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Washington, DC
May 12, 2011

The Middle East Digest provides text and audio from the Daily Press Briefing. For the full briefings, please visit daily press briefings.

From the Daily Press Briefing of May 12, 2011

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MR. TONER: Good afternoon, everyone. Welcome to the State Department. I don’t have anything for you at the top, so I’ll take your questions.

QUESTION: Well, let’s start –

MR. TONER: Jill.

QUESTION: Yeah.

MR. TONER: You’ve always got questions.

QUESTION: Yes. Well, TNC – my colleague and I were just talking about the fact that Mr. Jibril was pushing, of course, for recognition. And it seems that one of the big hang-ups is the legality of this. I mean, where are we? Because – is it a catch-22 that they can’t get funding unless they are declared legitimate and recognized?

MR. TONER: Well, you’ve asked really two questions in one. Your second question was about funding.

QUESTION: Yeah.

MR. TONER: And that is being addressed on the Hill. We were up consulting with members of Congress yesterday, talking about ways that, as the Secretary said last week in Rome, that we can use some of these frozen assets to meet the TNC’s very legitimate short-term financial needs.

In terms of recognition, we continue to look at that. I don’t, frankly-- I’m not a legal expert in recognitions. I know there are legal hurdles to it. But again, we’ve said all along that it’s not necessarily-- there’s this misperception that that’s somehow the ends to – the endgame, where we can do a lot to help the TNC and to help the opposition going forward short of recognition. That’s not to say we don’t continue to look at it and study it and what it entails, but we’re not there yet.

QUESTION: Right, but to really put a fine point on it, is it correct that they cannot get funding unless they are recognized as legitimate?

MR. TONER: I’m not sure that – I don’t believe that’s the case, but I’ll check on that.

QUESTION: Mark?

MR. TONER: I don’t believe that – legally that that’s an impediment.

QUESTION: Could I follow up on Jill’s question?

MR. TONER: Sure.

QUESTION: I asked him why the holdout on the recognition, and he said –

MR. TONER: You asked – I’m sorry. You asked who?

QUESTION: Yes, I asked Mr. Jibril.

MR. TONER: Okay.

QUESTION: Okay. On why the – why is the United States holding out on the recognition, and he gave three reasons. He said that, one, you are looking – weighing the qualification of the TNC as the legitimate representative, and to make sure that no extremist elements – two, to make sure that there are no extremist elements, and three, that there’s a bit reluctance regarding the day after. Those were hisresponses. Could you comment on that?

MR. TONER: The last part was?

QUESTION: The last one, he says, well, that the United States was a bit worried about what comes the day after Qadhafi is gone.

MR. TONER: Oh.

QUESTION: So are those the reasons?

MR. TONER: I would just say he raises questions that I think are part of any sound assessment of the Transitional National Council and the opposition in Libya, and are elements that we’ve talked about, both the Secretary has talked about and others have talked about and we’ve talked about from this podium. Number one is we need to get to know them better. We’ve had representation on the ground in Benghazi, and as – Chris Stevens has been there for the past several weeks, and we’ve fleshed out our understanding of their needs. And all along, there’s been action associated with this. We did secure the $25 million in non-lethal aid for them. We are moving forward to unfreeze these assets to get them money. So this sense that we’re somehow frozen in place while we ponder recognition is – I just think, is a bit of a mischaracterization.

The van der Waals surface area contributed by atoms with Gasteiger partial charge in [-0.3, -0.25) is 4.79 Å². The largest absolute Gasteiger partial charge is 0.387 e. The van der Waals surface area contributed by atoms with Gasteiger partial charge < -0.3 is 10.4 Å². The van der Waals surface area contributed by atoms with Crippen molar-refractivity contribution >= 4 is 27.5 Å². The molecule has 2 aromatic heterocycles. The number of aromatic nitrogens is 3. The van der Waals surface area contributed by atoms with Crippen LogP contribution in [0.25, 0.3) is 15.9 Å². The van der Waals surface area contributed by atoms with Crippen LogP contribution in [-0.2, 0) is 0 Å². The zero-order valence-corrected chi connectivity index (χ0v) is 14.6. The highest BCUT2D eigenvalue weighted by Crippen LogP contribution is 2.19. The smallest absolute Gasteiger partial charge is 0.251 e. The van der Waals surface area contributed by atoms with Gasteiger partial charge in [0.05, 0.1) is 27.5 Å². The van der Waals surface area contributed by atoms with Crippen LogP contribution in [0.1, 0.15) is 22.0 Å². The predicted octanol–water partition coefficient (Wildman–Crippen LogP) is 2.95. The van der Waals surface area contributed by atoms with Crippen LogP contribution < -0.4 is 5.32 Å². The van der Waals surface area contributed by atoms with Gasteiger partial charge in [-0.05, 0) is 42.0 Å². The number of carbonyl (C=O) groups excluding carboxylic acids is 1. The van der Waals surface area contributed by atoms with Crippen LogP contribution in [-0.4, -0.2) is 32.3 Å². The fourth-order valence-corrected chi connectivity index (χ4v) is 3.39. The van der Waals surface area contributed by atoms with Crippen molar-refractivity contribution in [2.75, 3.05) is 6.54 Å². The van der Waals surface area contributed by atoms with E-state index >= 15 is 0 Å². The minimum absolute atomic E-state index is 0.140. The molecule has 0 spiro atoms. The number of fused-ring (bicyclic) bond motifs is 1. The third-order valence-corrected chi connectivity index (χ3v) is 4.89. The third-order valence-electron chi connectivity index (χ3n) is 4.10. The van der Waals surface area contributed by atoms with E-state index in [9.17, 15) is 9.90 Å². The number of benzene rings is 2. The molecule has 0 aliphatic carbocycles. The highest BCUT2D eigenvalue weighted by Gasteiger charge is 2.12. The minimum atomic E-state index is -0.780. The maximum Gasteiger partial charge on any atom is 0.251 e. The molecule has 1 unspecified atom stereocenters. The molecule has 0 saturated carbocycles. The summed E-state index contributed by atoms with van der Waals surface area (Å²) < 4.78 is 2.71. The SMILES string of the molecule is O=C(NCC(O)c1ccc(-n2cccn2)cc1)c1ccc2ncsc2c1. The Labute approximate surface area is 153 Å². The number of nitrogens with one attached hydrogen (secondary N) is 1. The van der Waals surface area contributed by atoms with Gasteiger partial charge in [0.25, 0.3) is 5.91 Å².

QUESTION: Yeah, but why this pondering? I mean, so much pondering. It’s been, like, three months.

MR. TONER: It’s just a matter of, again, some of the elements that he talked about – getting to know the TNC and understanding what their needs are and who they are as they come together as a more coherent organization. There are legal concerns that Ambassador Cretz and others have detailed, and certainly those are part of the consideration. And finally, he talked about what comes the day after, when Qadhafi departs. Well, that’s – we’ve been quite clear on that. We want Qadhafi to depart so that a democratic transition can take place and we can begin that process. We believe that the TNC is saying all the right things, and we’re going to continue to work with them.

QUESTION: Just –

MR. TONER: Yeah.

QUESTION: -- one other thing that he talked about was – is – kind of following on Jill’s question – he sounded the alarm on the funding for the TNC, saying that they’re running out of money and saying that they felt that they had perhaps four to five weeks before they run out of money. When your – in your consultations with the Hill, do you feel confident that you’ll be able to provide that to them within that time frame so that they won’t run out of money?

MR. TONER: Sure, Kirit, and that’s a fair question and we’ve talked about the urgency here. And I wasn’t privy to readouts of those conversations and consultations on the Hill, but I think it’s safe to say that everyone understands that there’s an urgency to this.

Yeah.

QUESTION: In Rome last week, a senior State Department official told us that the money-- described this process of talking to Congress about passing legislation that would allow for the disbursement of some of the frozen assets. But he was very clear in saying that it was not expected to go through the temporary financial mechanism that was essentially established, or at least agreed upon, in Rome. Why not? Why can’t you, to the extent that you free up any money, give it to that mechanism?